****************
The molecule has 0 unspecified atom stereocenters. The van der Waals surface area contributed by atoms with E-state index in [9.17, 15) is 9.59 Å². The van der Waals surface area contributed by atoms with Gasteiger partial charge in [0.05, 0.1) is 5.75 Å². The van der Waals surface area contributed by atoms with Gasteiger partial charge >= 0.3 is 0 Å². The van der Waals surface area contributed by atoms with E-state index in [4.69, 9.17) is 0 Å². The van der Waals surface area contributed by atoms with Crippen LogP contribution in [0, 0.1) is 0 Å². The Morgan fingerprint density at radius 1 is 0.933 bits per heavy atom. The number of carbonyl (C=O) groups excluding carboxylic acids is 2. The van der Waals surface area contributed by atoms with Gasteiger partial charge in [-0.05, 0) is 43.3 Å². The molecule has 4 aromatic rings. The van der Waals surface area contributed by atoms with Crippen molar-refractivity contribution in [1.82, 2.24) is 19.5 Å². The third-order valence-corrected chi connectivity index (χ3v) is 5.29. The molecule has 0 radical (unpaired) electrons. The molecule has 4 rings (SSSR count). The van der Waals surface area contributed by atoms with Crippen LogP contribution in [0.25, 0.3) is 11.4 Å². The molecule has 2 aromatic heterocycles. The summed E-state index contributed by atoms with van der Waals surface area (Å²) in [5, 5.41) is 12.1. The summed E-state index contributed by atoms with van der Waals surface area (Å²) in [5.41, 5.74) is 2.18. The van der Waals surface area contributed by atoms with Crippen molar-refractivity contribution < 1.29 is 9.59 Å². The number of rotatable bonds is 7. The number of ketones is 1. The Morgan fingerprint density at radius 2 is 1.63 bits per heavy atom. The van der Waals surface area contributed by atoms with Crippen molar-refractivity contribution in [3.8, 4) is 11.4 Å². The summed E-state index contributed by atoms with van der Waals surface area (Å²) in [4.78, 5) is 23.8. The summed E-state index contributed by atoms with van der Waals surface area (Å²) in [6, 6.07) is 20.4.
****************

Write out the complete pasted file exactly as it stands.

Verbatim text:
The molecule has 0 unspecified atom stereocenters. The van der Waals surface area contributed by atoms with E-state index in [9.17, 15) is 9.59 Å². The van der Waals surface area contributed by atoms with Gasteiger partial charge in [0.05, 0.1) is 5.75 Å². The van der Waals surface area contributed by atoms with Gasteiger partial charge >= 0.3 is 0 Å². The van der Waals surface area contributed by atoms with E-state index in [4.69, 9.17) is 0 Å². The van der Waals surface area contributed by atoms with Crippen LogP contribution in [0, 0.1) is 0 Å². The Morgan fingerprint density at radius 1 is 0.933 bits per heavy atom. The number of carbonyl (C=O) groups excluding carboxylic acids is 2. The van der Waals surface area contributed by atoms with Gasteiger partial charge in [-0.05, 0) is 43.3 Å². The molecule has 4 aromatic rings. The van der Waals surface area contributed by atoms with Crippen molar-refractivity contribution in [1.82, 2.24) is 19.5 Å². The third-order valence-corrected chi connectivity index (χ3v) is 5.29. The molecule has 0 radical (unpaired) electrons. The molecule has 4 rings (SSSR count). The van der Waals surface area contributed by atoms with Crippen LogP contribution in [0.25, 0.3) is 11.4 Å². The molecule has 2 aromatic heterocycles. The summed E-state index contributed by atoms with van der Waals surface area (Å²) in [5, 5.41) is 12.1. The summed E-state index contributed by atoms with van der Waals surface area (Å²) in [5.41, 5.74) is 2.18. The van der Waals surface area contributed by atoms with Crippen molar-refractivity contribution < 1.29 is 9.59 Å². The number of rotatable bonds is 7. The number of ketones is 1. The Morgan fingerprint density at radius 2 is 1.63 bits per heavy atom. The van der Waals surface area contributed by atoms with Crippen molar-refractivity contribution in [3.8, 4) is 11.4 Å². The summed E-state index contributed by atoms with van der Waals surface area (Å²) in [4.78, 5) is 23.8. The summed E-state index contributed by atoms with van der Waals surface area (Å²) in [6, 6.07) is 20.4.